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Almut Schilling-Vacaflor

University of Osnabrück

Almut Schilling‐Vacaflor, PhD, is a sociologist and anthropologist. She currently works as a Postdoc at Osnabrück University and is associated researcher of the GIGA German Institute of Global and Area Studies. Her research deals with environmental governance, business and human rights, commodity chains, participation, extractive industries and the agribusiness in Latin America. Schilling-Vacaflor currently co-leads a research project on the private and public governance of soy and beef supply chains from Brazil, with a focus on deforestation and human rights.
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publication
Contextualizing certification and auditing: Soy certification and access of local communities to land and water in Brazil

The massive expansion of soy production in Brazil has contributed to a loss of access for local communities to land and water, particularly in highly dynamic frontier regions in the Cerrado. Soy certification standards like the Roundtable on Responsible Soy (RTRS) contain principles that are supposed to prevent such problems. In this paper, we examine the extent to which certification and auditing have served to protect local communities’ access to land and water in western Bahía state in the Cerrado’s Matopiba region. We draw on findings from field research in Brazil and western Bahía, 72 semi-structured interviews with corporate, state and civil society actors, and a systematic analysis of audit reports from RTRS-certified farms in Bahía. We find that auditing practices are not effective in protecting the rights and access of local communities to land and water due to three inter-related sets of factors: 1) the business-dominated nature of the drafting and content of the RTRS standard, 2) the structural limitations and everyday practices of auditing, and 3) domestic and local contextual factors in Brazil and western Bahía. This study aims to contribute to a re-thinking and re-assessment of certification and auditing practices and suggests that new approaches are required to govern global commodity chains in a more environmentally just way. We advocate for a locally embedded and community-sensitive perspective in research on certification and auditing, to complement previous research in the fields of critical political economy and sustainability governance.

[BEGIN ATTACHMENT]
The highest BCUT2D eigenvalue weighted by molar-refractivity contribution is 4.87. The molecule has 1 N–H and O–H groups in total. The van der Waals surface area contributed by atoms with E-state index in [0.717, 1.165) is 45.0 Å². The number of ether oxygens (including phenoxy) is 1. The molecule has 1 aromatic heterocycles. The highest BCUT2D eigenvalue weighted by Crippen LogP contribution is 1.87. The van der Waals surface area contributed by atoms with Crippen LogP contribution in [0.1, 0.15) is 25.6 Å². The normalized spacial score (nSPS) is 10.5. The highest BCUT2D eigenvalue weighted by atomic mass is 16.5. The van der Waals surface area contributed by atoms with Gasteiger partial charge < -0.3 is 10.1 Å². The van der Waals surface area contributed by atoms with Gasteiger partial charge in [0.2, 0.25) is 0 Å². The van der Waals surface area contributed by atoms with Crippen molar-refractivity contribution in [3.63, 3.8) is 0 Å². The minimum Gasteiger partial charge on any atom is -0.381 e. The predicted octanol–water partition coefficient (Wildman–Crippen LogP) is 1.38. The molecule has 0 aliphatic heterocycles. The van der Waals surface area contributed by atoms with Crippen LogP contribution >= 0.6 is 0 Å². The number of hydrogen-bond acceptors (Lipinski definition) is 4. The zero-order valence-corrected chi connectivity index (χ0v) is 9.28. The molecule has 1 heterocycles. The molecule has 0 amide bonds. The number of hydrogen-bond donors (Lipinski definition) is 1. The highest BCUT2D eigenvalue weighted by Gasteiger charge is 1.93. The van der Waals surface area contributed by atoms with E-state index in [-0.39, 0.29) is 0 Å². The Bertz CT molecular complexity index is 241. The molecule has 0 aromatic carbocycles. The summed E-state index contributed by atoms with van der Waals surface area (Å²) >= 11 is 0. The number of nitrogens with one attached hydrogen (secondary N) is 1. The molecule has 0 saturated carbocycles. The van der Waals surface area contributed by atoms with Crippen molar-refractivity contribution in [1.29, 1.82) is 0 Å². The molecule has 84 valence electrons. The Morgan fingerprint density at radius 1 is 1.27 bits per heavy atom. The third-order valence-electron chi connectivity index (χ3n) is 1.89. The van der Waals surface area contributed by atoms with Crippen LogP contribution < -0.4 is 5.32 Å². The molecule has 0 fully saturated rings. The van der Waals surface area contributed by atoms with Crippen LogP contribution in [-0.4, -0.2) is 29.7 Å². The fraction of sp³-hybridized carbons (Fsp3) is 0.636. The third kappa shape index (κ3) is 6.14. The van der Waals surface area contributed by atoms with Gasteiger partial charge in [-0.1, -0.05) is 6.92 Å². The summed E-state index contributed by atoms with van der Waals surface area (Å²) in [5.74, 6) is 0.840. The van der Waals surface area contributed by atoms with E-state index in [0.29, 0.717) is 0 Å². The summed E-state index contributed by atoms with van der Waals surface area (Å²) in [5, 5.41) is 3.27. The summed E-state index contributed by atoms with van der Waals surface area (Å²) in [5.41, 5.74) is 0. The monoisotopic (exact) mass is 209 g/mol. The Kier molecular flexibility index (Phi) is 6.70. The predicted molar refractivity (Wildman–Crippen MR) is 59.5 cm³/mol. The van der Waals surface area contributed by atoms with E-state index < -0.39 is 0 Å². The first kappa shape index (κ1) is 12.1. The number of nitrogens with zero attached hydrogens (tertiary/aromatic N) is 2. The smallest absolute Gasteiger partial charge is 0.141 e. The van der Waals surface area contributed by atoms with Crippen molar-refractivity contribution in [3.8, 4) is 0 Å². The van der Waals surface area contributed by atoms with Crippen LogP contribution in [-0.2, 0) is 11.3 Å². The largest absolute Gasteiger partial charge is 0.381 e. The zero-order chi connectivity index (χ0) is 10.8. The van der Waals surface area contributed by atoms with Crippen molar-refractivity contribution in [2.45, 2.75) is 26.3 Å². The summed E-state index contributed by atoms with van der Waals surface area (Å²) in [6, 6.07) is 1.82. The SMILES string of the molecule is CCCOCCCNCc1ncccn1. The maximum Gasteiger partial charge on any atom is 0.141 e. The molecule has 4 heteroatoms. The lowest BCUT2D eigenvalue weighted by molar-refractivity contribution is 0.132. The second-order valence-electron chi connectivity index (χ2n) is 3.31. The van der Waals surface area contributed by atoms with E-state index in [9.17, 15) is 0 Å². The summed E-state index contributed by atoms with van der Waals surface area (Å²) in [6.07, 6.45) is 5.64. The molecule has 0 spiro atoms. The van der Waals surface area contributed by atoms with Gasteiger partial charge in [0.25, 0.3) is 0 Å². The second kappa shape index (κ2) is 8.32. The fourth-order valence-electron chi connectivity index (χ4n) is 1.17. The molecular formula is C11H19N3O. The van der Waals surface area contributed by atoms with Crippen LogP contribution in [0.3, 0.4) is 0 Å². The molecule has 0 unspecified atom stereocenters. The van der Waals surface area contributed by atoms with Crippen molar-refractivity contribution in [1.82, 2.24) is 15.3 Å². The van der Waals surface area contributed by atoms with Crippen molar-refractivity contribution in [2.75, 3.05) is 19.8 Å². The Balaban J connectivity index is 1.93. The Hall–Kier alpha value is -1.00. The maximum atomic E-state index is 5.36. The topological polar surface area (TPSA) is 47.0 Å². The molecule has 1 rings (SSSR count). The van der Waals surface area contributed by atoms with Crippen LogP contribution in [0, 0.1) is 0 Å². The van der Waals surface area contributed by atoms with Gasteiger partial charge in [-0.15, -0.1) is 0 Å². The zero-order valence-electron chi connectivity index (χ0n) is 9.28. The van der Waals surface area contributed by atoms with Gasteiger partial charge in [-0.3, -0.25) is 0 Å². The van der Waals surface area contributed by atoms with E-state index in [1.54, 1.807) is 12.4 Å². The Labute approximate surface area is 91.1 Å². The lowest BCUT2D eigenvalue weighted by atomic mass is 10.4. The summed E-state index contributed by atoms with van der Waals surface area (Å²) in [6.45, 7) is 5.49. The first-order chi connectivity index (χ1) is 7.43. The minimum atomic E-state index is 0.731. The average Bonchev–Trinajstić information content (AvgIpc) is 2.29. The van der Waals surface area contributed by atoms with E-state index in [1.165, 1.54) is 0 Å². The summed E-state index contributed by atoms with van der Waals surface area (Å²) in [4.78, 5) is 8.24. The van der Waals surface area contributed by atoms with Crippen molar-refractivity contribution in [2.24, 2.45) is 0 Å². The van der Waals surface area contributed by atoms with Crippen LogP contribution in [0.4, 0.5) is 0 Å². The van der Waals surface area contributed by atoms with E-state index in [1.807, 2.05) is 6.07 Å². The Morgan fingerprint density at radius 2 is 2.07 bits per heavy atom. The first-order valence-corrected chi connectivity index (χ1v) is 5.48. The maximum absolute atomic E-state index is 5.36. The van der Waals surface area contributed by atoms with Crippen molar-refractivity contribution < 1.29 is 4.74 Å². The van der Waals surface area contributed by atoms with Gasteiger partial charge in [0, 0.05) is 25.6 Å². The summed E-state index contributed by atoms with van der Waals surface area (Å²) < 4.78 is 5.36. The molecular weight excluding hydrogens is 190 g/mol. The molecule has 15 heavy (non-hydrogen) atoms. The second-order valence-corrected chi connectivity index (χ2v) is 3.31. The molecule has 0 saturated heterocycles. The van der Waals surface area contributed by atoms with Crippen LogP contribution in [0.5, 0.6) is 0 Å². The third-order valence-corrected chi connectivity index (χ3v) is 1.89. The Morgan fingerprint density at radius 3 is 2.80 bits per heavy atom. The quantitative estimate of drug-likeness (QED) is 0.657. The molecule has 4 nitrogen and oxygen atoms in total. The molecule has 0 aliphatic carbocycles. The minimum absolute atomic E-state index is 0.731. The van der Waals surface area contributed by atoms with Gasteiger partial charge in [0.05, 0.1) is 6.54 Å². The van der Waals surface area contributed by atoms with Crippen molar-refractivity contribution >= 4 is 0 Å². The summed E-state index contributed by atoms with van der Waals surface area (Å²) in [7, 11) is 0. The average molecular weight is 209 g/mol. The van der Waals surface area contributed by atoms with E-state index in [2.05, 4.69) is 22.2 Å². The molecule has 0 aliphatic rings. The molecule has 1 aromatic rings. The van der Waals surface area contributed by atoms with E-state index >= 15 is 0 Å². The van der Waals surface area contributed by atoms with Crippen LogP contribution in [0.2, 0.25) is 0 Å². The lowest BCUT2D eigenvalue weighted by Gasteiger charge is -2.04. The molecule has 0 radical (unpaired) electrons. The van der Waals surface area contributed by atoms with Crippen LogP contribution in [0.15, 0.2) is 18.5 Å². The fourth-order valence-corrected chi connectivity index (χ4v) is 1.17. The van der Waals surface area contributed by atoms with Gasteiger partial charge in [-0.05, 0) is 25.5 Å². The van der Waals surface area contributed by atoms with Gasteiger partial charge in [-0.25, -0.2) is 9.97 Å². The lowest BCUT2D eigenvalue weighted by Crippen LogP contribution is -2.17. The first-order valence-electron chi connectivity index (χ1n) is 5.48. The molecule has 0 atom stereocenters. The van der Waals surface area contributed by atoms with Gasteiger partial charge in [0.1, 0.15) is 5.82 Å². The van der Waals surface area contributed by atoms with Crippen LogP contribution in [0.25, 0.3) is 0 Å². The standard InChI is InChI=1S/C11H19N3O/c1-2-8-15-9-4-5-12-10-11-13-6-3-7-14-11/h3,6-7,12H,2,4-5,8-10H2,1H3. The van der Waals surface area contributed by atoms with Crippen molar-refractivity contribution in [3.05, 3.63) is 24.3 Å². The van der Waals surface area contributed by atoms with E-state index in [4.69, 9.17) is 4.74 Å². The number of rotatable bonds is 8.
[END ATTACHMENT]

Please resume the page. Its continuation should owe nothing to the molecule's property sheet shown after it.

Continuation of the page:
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publication
Hardening foreign corporate accountability through mandatory due diligence in the European Union? New trends and persisting challenges

The negative externalities of global commodity chains and existing governance gaps have received wide scholarly attention. Indeed, many sectors including forest-risk commodities (FRCs) like soy and beef from Brazil remain largely unregulated. This article analyzes ongoing policy-making processes at European Union level to adopt new regulations for reducing accountability gaps: one regulation of FRCs and one general, cross-sectoral directive on human rights and environmental due diligence. This article draws on and aims to contribute to previous research into foreign corporate accountability, therein analytically distinguishing between input, output, and surrogate accountability. This study shows that new policies will likely be more comprehensive than previous supply chain regulations, while their specific institutional design and stringency are highly contested. More in general, we argue that for hardening corporate accountability, due diligence politics will need to confront important governance challenges that have limited the potential of previous regulations, such as a lack of consequentiality of reporting obligations, weak state monitoring, limited stakeholder involvement, and difficulties to establish legal liability.

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publication
Putting the French Duty of Vigilance Law in Context: Towards Corporate Accountability for Human Rights Violations in the Global South?

AbstractThe adoption of the French Duty of Vigilance law has been celebrated as a milestone for advancing the transnational business and human rights regime. The law can contribute to harden corporate accountability by challenging the “separation principle” of transnational companies and by obligating companies to report on their duty of vigilance. However, the question of whether the law actually contributes to human rights and environmental protection along global supply chains requires empirically grounded research that connects processes in home and host state countries. This paper contributes to such a new research agenda by linking political ecology literature and empirical insights from the Global South to research on due diligence regulations. With reference to field research data on contestations between the oil and gas company Total E&P and indigenous communities in Bolivia, I argue that the burden of proof and contestations over valid knowledge represent major obstacles when trying to establish legal liability.

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